Winter is coming: Offseason Review, Baltimore Orioles
Winter is coming and we at the BRKDWN are here to look at each team’s regrettable past moves as well as give our thoughts on what they can do to improve for 2020.
This time it’s the Orioles of Baltimore. Need to catch up? Check out our last piece on the Braves and remember to keep an eye out for the latest and greatest from the MLB team this entire offseason.
Worst Franchise Move: Albert Belle is synonymous with a bad move. In fact, if it wasn’t for Chris Davis’ recent terrible history with the Orioles, it’s fair to wonder how bad the Belle signing was. I’ll jog your memory. Baltimore thought it was stealing away a prize from the Yankees, but instead got a man with anger issues and even worse hips.
Shakira and Albert Belle can both claim their hips don’t lie, but for different reasons. Only two years into his O’s career and Belle was forced into retirement due to chronic and degenerative hip issues. Though he wouldn’t play another inning, Baltimore was forced to eat the remainder of the then-record contract. The O’s had to dish out $65 million to finish the contract.
Now it’s tough to blame an injury on the Orioles, but it’s also even easier to blame them on their ability – or lack thereof – to identify a foreboding warning like degenerative hip osteoarthritis.
One move to make for 2020: Charm City is low on established MLB-ready talent, and even lower on desirable trade chips. Recent bad contracts like Chris Davis and Alex Cobb make it even tougher to build a competitive roster. The few trade chips the O’s do have likely won’t amount to much in terms of a return, but it is unfortunately the only avenue to take to jump start the rebuild a bit.
Jonathan Villar has shown he can produce even when he is surrounded by mediocre talent, and if GM, Mike Elias is smart he’ll try to flip Villar for some more pieces. Villar’s strong season coupled with his hefty arbitration salary of $10.4 million makes him the likeliest to be moved as Elias is on record saying he hopes to lock up Trey Mancini – the other trade chip the O’s hold. The return won’t be jaw-dropping but in this case it’s all about quantity over quality – both of which this franchise lacks.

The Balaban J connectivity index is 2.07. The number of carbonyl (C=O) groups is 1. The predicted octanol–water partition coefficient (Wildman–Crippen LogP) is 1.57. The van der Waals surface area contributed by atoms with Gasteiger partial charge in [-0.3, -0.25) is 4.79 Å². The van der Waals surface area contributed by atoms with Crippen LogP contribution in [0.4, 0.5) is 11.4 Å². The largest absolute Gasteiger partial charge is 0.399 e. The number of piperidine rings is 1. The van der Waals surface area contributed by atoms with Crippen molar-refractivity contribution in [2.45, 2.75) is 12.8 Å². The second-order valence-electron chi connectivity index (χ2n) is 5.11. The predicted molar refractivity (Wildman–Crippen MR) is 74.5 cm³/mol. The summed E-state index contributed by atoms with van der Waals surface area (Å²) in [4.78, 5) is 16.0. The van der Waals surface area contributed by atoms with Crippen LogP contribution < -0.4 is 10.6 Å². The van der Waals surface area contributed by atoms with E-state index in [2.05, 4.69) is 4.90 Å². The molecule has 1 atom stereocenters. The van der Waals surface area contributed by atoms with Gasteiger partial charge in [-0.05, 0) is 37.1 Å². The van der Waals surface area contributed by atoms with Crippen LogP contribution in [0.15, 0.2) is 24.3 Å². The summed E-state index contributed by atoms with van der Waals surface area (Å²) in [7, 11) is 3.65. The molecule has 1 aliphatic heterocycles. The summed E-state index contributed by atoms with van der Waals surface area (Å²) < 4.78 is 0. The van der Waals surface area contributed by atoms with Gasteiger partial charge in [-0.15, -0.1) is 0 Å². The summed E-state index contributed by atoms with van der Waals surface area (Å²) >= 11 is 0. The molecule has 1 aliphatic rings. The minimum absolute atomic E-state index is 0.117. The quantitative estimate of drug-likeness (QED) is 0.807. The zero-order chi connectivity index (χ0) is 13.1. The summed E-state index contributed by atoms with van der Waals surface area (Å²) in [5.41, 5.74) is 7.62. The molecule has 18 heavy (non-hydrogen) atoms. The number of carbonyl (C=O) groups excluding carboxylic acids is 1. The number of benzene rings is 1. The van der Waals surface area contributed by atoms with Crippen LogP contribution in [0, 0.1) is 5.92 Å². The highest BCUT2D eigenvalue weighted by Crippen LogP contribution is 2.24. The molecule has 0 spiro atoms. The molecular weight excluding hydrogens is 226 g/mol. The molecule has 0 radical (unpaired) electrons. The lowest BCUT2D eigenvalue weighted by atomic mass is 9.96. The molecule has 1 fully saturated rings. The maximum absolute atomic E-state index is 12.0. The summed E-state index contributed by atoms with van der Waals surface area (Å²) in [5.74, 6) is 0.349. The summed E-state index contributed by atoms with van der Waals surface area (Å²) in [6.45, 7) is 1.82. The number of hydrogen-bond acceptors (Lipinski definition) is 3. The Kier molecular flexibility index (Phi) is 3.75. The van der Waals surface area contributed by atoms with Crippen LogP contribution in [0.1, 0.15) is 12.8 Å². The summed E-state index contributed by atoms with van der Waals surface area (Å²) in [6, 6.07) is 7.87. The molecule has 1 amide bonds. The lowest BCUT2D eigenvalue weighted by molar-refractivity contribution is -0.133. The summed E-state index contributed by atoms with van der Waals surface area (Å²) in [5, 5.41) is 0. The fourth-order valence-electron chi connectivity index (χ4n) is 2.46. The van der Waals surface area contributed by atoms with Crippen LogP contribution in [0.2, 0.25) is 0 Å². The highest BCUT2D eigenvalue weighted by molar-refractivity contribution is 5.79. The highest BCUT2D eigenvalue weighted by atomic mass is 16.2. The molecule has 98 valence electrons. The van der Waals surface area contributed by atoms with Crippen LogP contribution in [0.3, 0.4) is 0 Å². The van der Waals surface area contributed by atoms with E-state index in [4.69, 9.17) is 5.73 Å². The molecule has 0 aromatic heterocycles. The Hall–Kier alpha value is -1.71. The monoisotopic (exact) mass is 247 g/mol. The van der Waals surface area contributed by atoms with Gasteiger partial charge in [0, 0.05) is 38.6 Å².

Worst Franchise Move: Signing Alex Cobb, the obvious one here would’ve been signing Chris Davis to a max extension. However, I feel this move did even worse to the franchise. When the Orioles signed Cashner and Cobb, it had an assumption of we’re going for it and by the trade deadline they were 32-75. Signing Cobb did two things for the organization. First, it not only pushed back their rebuild by not getting the max value for Manny Machado, as he only had half a season left on his contract, but they received little value on other key rebuilding pieces.
Secondly, added another bad contract to their payroll. Think about this, the Orioles had Chris Davis, Mark Trumbo, Andrew Cashner and Alex Cobb on their payroll. That totaled to $48.5 million in one season. Plus, Cobb has been brutal in his Orioles career; so far, Cobb is 5-17 with a 5.36 ERA and has only amassed 162 innings in two seasons. Signing Cobb with no real direction for the team will haunt the Orioles for years to come as they are stuck with that contract and the inevitable nature of getting good value but not great value for Machado.
One Move to Make for 2020: Keep adding to the farm, this one is self-explanatory as the Orioles won’t have a franchise player after Mancini departs, until Adley Ruschtman is ready. So keep trading your star talent such as Villar, Mancini and Renato Nunez; all will net big returns and start stacking up that farm system. Another move could be try to entice a club for your big contracts, no one wants Chris Davis on their roster, so that’s already out of the question. But you can at least try to get rid of Cobb’s contract maybe in a deal for an even worse contract. But by doing this, you can actually “buy” a prospect. Therefore, circling back and adding to your farm.
Worst Franchise Move: Signing Chris Davis is one of the worst deals in MLB history. After leading the league in home runs in 2015 with 47, the Orioles who were in a competitive window at the time, inked Davis to a massive 7 year $161 million contract. The contract was extremely questionable at the time given his age and it is an aboltross in 2019. Davis batted .168 in 2018 (worse from a qualified player in MLB history) and .179 in 2019. Davis still has 3 years left on his deal and Baltimore has no choice but to keep playing Davis due to the money that is owed to him therefore, not allowing anyone else to play first base. It will be interesting to see how much more painful this contract becomes as Davis reaches his mid-30s.
One move to make for 2020: Continue to bottom-out. The Orioles farm system is so bad that it is going to take a long time for them to just replenish the farm system, nevermind start competing. The Orioles should avoid any significant free-agent signings and focus on the small number of players they feel will help them in the future. The only move to make is sign cheap arms to not shatter the confidence of the young arms that will be pitching for this ball club. Miguel Castro was a bright spot last season and the Orioles should try and make sure he continues to build his confidence as the Orioles are hoping he Castro can be a significant piece of the rotation for the future.